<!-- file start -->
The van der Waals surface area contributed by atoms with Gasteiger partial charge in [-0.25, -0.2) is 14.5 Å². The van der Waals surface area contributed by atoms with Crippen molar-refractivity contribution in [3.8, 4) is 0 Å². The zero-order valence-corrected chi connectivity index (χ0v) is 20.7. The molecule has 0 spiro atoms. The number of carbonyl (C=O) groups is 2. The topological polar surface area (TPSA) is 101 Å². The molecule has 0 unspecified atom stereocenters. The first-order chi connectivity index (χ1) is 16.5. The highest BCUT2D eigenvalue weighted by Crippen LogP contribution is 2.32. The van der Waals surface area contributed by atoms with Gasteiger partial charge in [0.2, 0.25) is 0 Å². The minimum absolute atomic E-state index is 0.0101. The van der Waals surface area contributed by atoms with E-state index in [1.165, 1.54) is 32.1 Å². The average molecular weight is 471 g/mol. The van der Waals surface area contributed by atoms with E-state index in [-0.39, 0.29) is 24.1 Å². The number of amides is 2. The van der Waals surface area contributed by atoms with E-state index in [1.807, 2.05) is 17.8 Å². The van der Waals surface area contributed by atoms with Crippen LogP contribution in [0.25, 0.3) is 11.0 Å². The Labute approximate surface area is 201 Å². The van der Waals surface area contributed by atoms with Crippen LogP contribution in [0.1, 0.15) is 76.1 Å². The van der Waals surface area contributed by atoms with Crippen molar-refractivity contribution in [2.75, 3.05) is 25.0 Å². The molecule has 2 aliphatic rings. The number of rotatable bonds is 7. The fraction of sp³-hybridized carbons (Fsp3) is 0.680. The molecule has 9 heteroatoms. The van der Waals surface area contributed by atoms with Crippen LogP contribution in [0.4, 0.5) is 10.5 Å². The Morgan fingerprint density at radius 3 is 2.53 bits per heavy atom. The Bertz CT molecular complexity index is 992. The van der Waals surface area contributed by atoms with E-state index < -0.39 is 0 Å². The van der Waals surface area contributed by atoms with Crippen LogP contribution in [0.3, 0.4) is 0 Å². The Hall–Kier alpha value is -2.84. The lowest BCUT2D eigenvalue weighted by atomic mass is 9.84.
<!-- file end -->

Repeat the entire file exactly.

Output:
The van der Waals surface area contributed by atoms with Gasteiger partial charge in [-0.25, -0.2) is 14.5 Å². The van der Waals surface area contributed by atoms with Crippen molar-refractivity contribution in [3.8, 4) is 0 Å². The zero-order valence-corrected chi connectivity index (χ0v) is 20.7. The molecule has 0 spiro atoms. The number of carbonyl (C=O) groups is 2. The topological polar surface area (TPSA) is 101 Å². The molecule has 0 unspecified atom stereocenters. The first-order chi connectivity index (χ1) is 16.5. The highest BCUT2D eigenvalue weighted by Crippen LogP contribution is 2.32. The van der Waals surface area contributed by atoms with Gasteiger partial charge in [0.2, 0.25) is 0 Å². The minimum absolute atomic E-state index is 0.0101. The van der Waals surface area contributed by atoms with E-state index in [1.165, 1.54) is 32.1 Å². The average molecular weight is 471 g/mol. The van der Waals surface area contributed by atoms with E-state index in [-0.39, 0.29) is 24.1 Å². The number of amides is 2. The van der Waals surface area contributed by atoms with E-state index in [1.807, 2.05) is 17.8 Å². The van der Waals surface area contributed by atoms with Crippen LogP contribution in [0.25, 0.3) is 11.0 Å². The Labute approximate surface area is 201 Å². The van der Waals surface area contributed by atoms with Crippen LogP contribution in [0.1, 0.15) is 76.1 Å². The van der Waals surface area contributed by atoms with Crippen molar-refractivity contribution in [2.75, 3.05) is 25.0 Å². The molecule has 2 aliphatic rings. The number of rotatable bonds is 7. The fraction of sp³-hybridized carbons (Fsp3) is 0.680. The molecule has 9 heteroatoms. The van der Waals surface area contributed by atoms with Crippen LogP contribution in [0.4, 0.5) is 10.5 Å². The Morgan fingerprint density at radius 3 is 2.53 bits per heavy atom. The Bertz CT molecular complexity index is 992. The van der Waals surface area contributed by atoms with E-state index < -0.39 is 0 Å². The van der Waals surface area contributed by atoms with Crippen LogP contribution in [0.3, 0.4) is 0 Å². The Hall–Kier alpha value is -2.84. The lowest BCUT2D eigenvalue weighted by atomic mass is 9.84.